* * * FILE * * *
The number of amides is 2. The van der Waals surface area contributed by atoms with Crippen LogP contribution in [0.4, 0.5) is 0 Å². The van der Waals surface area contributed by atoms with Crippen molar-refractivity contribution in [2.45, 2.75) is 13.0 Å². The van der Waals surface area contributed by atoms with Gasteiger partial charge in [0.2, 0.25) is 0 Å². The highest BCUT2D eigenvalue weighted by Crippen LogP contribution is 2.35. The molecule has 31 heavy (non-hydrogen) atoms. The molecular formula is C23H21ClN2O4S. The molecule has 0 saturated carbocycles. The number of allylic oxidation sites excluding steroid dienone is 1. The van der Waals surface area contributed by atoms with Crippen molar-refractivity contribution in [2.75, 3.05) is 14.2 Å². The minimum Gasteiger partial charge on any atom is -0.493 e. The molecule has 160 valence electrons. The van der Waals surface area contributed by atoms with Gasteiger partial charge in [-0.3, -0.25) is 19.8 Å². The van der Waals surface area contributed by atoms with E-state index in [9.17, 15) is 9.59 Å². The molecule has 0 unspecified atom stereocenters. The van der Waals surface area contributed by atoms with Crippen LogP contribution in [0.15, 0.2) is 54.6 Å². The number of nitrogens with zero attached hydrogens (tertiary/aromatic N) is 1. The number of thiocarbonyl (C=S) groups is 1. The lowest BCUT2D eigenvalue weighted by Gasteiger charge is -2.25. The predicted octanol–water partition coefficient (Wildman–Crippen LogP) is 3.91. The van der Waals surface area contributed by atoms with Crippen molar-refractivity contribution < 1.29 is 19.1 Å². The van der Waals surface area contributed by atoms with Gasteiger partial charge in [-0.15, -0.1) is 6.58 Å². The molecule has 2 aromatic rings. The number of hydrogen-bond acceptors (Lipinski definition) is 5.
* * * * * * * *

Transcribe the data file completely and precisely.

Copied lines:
The number of amides is 2. The van der Waals surface area contributed by atoms with Crippen LogP contribution in [0.4, 0.5) is 0 Å². The van der Waals surface area contributed by atoms with Crippen molar-refractivity contribution in [2.45, 2.75) is 13.0 Å². The van der Waals surface area contributed by atoms with Gasteiger partial charge in [0.2, 0.25) is 0 Å². The highest BCUT2D eigenvalue weighted by Crippen LogP contribution is 2.35. The molecule has 31 heavy (non-hydrogen) atoms. The molecular formula is C23H21ClN2O4S. The molecule has 0 saturated carbocycles. The number of allylic oxidation sites excluding steroid dienone is 1. The van der Waals surface area contributed by atoms with Crippen molar-refractivity contribution in [2.75, 3.05) is 14.2 Å². The minimum Gasteiger partial charge on any atom is -0.493 e. The molecule has 160 valence electrons. The van der Waals surface area contributed by atoms with Gasteiger partial charge in [-0.3, -0.25) is 19.8 Å². The van der Waals surface area contributed by atoms with E-state index in [9.17, 15) is 9.59 Å². The molecule has 0 unspecified atom stereocenters. The van der Waals surface area contributed by atoms with Crippen LogP contribution in [0.15, 0.2) is 54.6 Å². The number of nitrogens with zero attached hydrogens (tertiary/aromatic N) is 1. The number of thiocarbonyl (C=S) groups is 1. The lowest BCUT2D eigenvalue weighted by Gasteiger charge is -2.25. The predicted octanol–water partition coefficient (Wildman–Crippen LogP) is 3.91. The van der Waals surface area contributed by atoms with Crippen molar-refractivity contribution < 1.29 is 19.1 Å². The van der Waals surface area contributed by atoms with Gasteiger partial charge in [-0.15, -0.1) is 6.58 Å². The molecule has 2 aromatic rings. The number of hydrogen-bond acceptors (Lipinski definition) is 5.